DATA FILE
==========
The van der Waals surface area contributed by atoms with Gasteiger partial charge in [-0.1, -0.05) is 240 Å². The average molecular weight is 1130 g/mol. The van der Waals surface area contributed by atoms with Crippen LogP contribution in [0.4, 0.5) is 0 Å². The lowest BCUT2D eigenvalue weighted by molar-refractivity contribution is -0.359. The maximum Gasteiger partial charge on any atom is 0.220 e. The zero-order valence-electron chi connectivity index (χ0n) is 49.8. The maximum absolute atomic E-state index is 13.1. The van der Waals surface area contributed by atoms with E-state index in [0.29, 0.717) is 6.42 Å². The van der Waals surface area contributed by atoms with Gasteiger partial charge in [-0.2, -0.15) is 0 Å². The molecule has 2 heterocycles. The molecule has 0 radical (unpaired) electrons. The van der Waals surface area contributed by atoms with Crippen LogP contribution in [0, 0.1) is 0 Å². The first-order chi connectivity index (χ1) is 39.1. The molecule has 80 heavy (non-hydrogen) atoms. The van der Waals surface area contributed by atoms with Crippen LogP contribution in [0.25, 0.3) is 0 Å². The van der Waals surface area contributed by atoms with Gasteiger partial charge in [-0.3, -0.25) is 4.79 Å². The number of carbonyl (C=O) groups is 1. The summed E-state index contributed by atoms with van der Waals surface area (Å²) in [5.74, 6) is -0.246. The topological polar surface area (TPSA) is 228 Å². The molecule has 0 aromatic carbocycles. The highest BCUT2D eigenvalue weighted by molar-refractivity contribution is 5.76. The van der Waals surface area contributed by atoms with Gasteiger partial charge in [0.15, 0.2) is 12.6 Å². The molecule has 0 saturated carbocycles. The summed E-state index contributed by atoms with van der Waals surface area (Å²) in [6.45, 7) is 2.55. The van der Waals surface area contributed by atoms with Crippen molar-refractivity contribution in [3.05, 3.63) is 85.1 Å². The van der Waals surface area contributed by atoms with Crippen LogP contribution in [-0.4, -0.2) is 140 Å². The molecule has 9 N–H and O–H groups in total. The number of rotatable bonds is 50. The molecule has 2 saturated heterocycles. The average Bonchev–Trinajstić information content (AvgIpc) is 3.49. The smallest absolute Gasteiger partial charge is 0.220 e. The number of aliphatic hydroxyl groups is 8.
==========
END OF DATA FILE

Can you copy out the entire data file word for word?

The van der Waals surface area contributed by atoms with Gasteiger partial charge in [-0.1, -0.05) is 240 Å². The average molecular weight is 1130 g/mol. The van der Waals surface area contributed by atoms with Crippen LogP contribution in [0.4, 0.5) is 0 Å². The lowest BCUT2D eigenvalue weighted by molar-refractivity contribution is -0.359. The maximum Gasteiger partial charge on any atom is 0.220 e. The zero-order valence-electron chi connectivity index (χ0n) is 49.8. The maximum absolute atomic E-state index is 13.1. The van der Waals surface area contributed by atoms with E-state index in [0.29, 0.717) is 6.42 Å². The van der Waals surface area contributed by atoms with Gasteiger partial charge in [-0.2, -0.15) is 0 Å². The molecule has 2 heterocycles. The molecule has 0 radical (unpaired) electrons. The van der Waals surface area contributed by atoms with Crippen LogP contribution in [0, 0.1) is 0 Å². The first-order chi connectivity index (χ1) is 39.1. The molecule has 80 heavy (non-hydrogen) atoms. The van der Waals surface area contributed by atoms with Crippen LogP contribution in [0.25, 0.3) is 0 Å². The van der Waals surface area contributed by atoms with Gasteiger partial charge in [-0.3, -0.25) is 4.79 Å². The number of carbonyl (C=O) groups is 1. The summed E-state index contributed by atoms with van der Waals surface area (Å²) in [5.74, 6) is -0.246. The topological polar surface area (TPSA) is 228 Å². The molecule has 0 aromatic carbocycles. The highest BCUT2D eigenvalue weighted by molar-refractivity contribution is 5.76. The van der Waals surface area contributed by atoms with Gasteiger partial charge in [0.15, 0.2) is 12.6 Å². The molecule has 0 saturated carbocycles. The summed E-state index contributed by atoms with van der Waals surface area (Å²) in [6.45, 7) is 2.55. The van der Waals surface area contributed by atoms with Crippen molar-refractivity contribution in [3.05, 3.63) is 85.1 Å². The van der Waals surface area contributed by atoms with Crippen LogP contribution in [-0.4, -0.2) is 140 Å². The molecule has 9 N–H and O–H groups in total. The number of rotatable bonds is 50. The molecule has 2 saturated heterocycles. The average Bonchev–Trinajstić information content (AvgIpc) is 3.49. The smallest absolute Gasteiger partial charge is 0.220 e. The number of aliphatic hydroxyl groups is 8.